Open to the Public
Broxton Rocks is open by appointment only with a few exceptions. View All
A roaring waterfall rushing over rock ledges, cave-like crevices and 30-foot-high cliffs aren’t what normally come to mind when you think about Georgia’s coastal plain, but Broxton Rocks Preserve isn’t just any place.
Unique elements make it both a sought-after place to experience (visitors from all over the country and internationally routinely fill tours) and a fragile environment in need of protection and conservation. The Nature Conservancy’s work preserves the site for the future while enabling more people to experience its magic today.
Ages ago, part of the 15,000 square mile band of sandstone running under this flat coastal part of Georgia was exposed by erosion. Combined with the roaring water of Rocky Creek, a tributary of the Ocmulgee River, and the steady effects of weathering, an environmental anomaly was created, a place where a network of fissures, cliffs and crevices stay cool and moist, juxtaposed with almost desert-like conditions on flat rocks above the fissures.
While this is enough to make Broxton Rocks a site worth seeing, there’s more. Plant life abounds, some not normally found in the coastal region and some growing in unusual ways. Green-fly orchids, for example, which grow on trees, adorn the rock walls at Broxton Rocks.
Located in southeast Georgia in rural Coffee County (population 37,500), the Conservancy’s Broxton Rocks Preserve is 125 miles from Jacksonville, Florida and about 170 miles from Atlanta. An important site for as long as people have inhabited the area – there is evidence of Paleo-Indian people to early European settlers – even today Broxton Rocks is a special place. Every Easter Sunday residents of the area gather at what is often referred to as the “falling waters,” carrying on a century-old tradition.
The preserve’s 1,650 acres is part of the larger Broxton Rocks Conservation Area which is protected and managed by the collective efforts of The Nature Conservancy, local landowners, Coffee County, the Georgia Department of Natural Resources, Georgia Forestry Commission and other partners.
Management at Broxton Rocks includes controlled burns in the winter, spring and early summer, critical to maintaining natural plant and animal communities. We plant longleaf pines, wiregrass and other native herbs to restore natural diversity. We also remove non-native invasive plants and animals where needed, such as chinaberry, Japanese climbing fern, and feral hogs. Our long-term vision is to see most of Broxton Rocks entirely in natural, mature pine woodland by the middle of the 21st century.
Animals At Risk
- Eastern indigo snake
- Gopher tortoise
- Eastern diamondback
Plants at Risk
- Grit portulaca
- Feather-leaf penstemon
- Pineland Barbara-buttons
- Yellow flytrap
- Hooded pitcherplant
- Wire-leaf dropseed
Ecosystems at Risk
- Altamaha grit-influenced longleaf pine-wiregrass sandhill
- Altamaha grit outcrop complex
- Pitcherplant bog
If You Go
- Broxton Rocks is open by appointment only with a few exceptions:
- A one-mile trail from the preserve gate to the falls is open to the public June – August. The forest area along the trail is being restored to longleaf pine and wiregrass.
- The preserve is open to the public Easter Sunday and for select tour and work party dates.
- When you arrive, you will park near the kiosk being careful not to block the gate. There is a trail at the kiosk that leads you on a one mile walk to the falls. There are no restrooms, so please plan accordingly.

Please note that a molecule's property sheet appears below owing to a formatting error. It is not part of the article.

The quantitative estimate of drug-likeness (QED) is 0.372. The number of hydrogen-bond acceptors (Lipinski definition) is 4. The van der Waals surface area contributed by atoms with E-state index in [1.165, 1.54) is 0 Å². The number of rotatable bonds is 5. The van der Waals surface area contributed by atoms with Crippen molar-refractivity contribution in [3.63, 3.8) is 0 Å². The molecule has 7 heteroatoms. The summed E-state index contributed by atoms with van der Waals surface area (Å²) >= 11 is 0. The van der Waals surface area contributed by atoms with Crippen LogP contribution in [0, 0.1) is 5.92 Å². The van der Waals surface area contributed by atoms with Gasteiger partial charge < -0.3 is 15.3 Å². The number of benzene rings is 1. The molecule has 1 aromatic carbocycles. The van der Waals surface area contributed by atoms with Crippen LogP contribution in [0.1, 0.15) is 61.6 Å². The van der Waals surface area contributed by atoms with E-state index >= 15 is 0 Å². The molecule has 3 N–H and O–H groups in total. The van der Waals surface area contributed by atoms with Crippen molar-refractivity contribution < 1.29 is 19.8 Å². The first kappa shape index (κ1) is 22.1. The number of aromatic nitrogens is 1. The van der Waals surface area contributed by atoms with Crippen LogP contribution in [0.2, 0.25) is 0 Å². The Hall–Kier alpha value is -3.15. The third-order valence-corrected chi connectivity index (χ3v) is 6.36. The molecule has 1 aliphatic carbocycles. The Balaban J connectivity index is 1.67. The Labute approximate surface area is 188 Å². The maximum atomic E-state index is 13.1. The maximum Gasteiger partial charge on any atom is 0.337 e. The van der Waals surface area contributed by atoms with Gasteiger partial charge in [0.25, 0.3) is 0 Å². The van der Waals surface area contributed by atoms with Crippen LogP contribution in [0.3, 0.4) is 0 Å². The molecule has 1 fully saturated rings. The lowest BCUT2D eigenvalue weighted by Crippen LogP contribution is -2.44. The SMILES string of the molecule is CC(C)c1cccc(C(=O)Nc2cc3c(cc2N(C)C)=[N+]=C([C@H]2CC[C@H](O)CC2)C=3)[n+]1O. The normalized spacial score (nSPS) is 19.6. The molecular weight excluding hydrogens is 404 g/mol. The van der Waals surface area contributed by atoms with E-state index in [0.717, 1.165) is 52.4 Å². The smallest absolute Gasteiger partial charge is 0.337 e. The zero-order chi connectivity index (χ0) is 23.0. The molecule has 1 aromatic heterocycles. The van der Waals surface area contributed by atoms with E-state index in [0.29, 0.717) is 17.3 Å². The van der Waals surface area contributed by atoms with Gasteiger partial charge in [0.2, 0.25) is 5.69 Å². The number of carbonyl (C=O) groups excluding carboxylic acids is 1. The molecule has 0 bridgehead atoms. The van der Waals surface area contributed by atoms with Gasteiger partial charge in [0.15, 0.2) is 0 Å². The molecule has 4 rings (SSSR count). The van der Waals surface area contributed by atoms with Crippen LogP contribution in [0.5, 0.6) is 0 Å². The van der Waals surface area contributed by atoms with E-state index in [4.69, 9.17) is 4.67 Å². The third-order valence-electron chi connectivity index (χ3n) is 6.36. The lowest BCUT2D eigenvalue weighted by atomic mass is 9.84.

- The trail is not stroller friendly as it is not ADA equipped.
What you will see
- Sandstone outcrops and blackwater streams along Rocky Creek, rolling longleaf pine-wiregrass woodlands, and pitcherplant seepage bogs.
- The rocks and crevices and supported plant communities are fragile and vulnerable to foot traffic so visitation is limited. The rocky areas can be dangerous for inexperienced hikers. However, The Nature Conservancy’s work is helping open the area to greater visitation in the near future so that more Georgians, and visitors from around the nation and world, can appreciate this special place.
More than 525 species of plants have been identified in the area, some rarely found so far south. Twenty-two of the site’s species are considered rare, including the largest and only protected populations of a rare succulent herb, grit portulaca, an otherwise Cuban species.
To sign up for a tour or for information about visiting Broxton Rocks, please by call (404) 873-6946 or email firstname.lastname@example.org
- 1-75 South to Macon
- 1-16 to U.S. 441 (in Dublin)
- U.S. 441 South to GA 107 E (not W), just past the Ocmulgee River bridge
- Go east on GA 107 for about 5 miles
- Turn right off of 107 on paved county road 169 (Old River Road)
- Travel about 2.5 miles
- Turn left onto dirt road- Rock Road (power lines follow dirt road)
- Travel to gate (Do not block gate). Please park at gate and walk in on trail. Trail will lead to the waterfall.
From the South:
From Broxton, take GA Highway 268 east about one mile; bear left on paved county road (Old River Road); travel 5.8 miles; turn right onto a dirt road (Rock Road); travel to iron gate or if open beyond to sign: "Trail to Falls"
From the North/West:
From McRae, travel south on US 441 and cross the Ocmulgee River; turn left on GA Highway 107; travel 5.3 miles; turn right on paved county road (Old River Road) and travel 2.4 miles; turn left on dirt road (Rock Road); travel to iron gate or beyond if open to sign: "Trail to Falls"
From the North/East:
From Hazlehurst, take US 221 south towards Douglas; turn right (west) on GA Highway 107; travel 11.5 miles; turn left on paved county road (Old River Road) and travel 2.4 miles; turn left on dirt road (Rock Rd) and travel to iron gate or beyond if open to sign: "Trail to Falls"